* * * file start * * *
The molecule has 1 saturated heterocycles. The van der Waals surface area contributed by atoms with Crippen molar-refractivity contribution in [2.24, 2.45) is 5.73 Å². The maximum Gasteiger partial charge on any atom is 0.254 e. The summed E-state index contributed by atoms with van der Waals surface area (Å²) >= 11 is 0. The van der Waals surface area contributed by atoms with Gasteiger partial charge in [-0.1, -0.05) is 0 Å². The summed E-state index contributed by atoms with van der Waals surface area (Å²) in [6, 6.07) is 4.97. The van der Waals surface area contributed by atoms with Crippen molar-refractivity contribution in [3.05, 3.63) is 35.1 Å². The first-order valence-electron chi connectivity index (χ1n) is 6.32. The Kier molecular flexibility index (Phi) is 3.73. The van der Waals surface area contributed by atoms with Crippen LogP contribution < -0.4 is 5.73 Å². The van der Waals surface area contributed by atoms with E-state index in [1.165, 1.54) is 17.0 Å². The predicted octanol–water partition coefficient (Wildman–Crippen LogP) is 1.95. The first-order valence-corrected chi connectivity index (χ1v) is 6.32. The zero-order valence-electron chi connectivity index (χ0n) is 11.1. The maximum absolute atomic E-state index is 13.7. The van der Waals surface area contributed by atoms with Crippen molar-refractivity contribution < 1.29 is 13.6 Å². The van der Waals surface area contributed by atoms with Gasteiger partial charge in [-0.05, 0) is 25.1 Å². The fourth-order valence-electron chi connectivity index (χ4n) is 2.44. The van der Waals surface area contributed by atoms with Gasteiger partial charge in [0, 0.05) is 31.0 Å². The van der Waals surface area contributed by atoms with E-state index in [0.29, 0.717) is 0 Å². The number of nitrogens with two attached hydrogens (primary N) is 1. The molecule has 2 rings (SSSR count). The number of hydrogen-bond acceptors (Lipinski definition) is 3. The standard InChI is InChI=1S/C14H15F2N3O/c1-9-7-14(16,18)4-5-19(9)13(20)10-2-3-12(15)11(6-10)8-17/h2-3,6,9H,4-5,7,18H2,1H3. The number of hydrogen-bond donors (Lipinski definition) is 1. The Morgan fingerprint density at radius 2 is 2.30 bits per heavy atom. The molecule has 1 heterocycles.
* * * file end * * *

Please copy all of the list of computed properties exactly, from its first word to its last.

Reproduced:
The molecule has 1 saturated heterocycles. The van der Waals surface area contributed by atoms with Crippen molar-refractivity contribution in [2.24, 2.45) is 5.73 Å². The maximum Gasteiger partial charge on any atom is 0.254 e. The summed E-state index contributed by atoms with van der Waals surface area (Å²) >= 11 is 0. The van der Waals surface area contributed by atoms with Gasteiger partial charge in [-0.1, -0.05) is 0 Å². The summed E-state index contributed by atoms with van der Waals surface area (Å²) in [6, 6.07) is 4.97. The van der Waals surface area contributed by atoms with Crippen molar-refractivity contribution in [3.05, 3.63) is 35.1 Å². The first-order valence-electron chi connectivity index (χ1n) is 6.32. The Kier molecular flexibility index (Phi) is 3.73. The van der Waals surface area contributed by atoms with Crippen LogP contribution < -0.4 is 5.73 Å². The van der Waals surface area contributed by atoms with E-state index in [1.165, 1.54) is 17.0 Å². The predicted octanol–water partition coefficient (Wildman–Crippen LogP) is 1.95. The first-order valence-corrected chi connectivity index (χ1v) is 6.32. The zero-order valence-electron chi connectivity index (χ0n) is 11.1. The maximum absolute atomic E-state index is 13.7. The van der Waals surface area contributed by atoms with Crippen molar-refractivity contribution < 1.29 is 13.6 Å². The van der Waals surface area contributed by atoms with Gasteiger partial charge in [-0.05, 0) is 25.1 Å². The fourth-order valence-electron chi connectivity index (χ4n) is 2.44. The van der Waals surface area contributed by atoms with Gasteiger partial charge in [0, 0.05) is 31.0 Å². The van der Waals surface area contributed by atoms with E-state index in [0.29, 0.717) is 0 Å². The number of nitrogens with two attached hydrogens (primary N) is 1. The molecule has 2 rings (SSSR count). The number of hydrogen-bond acceptors (Lipinski definition) is 3. The standard InChI is InChI=1S/C14H15F2N3O/c1-9-7-14(16,18)4-5-19(9)13(20)10-2-3-12(15)11(6-10)8-17/h2-3,6,9H,4-5,7,18H2,1H3. The number of hydrogen-bond donors (Lipinski definition) is 1. The Morgan fingerprint density at radius 2 is 2.30 bits per heavy atom. The molecule has 1 heterocycles.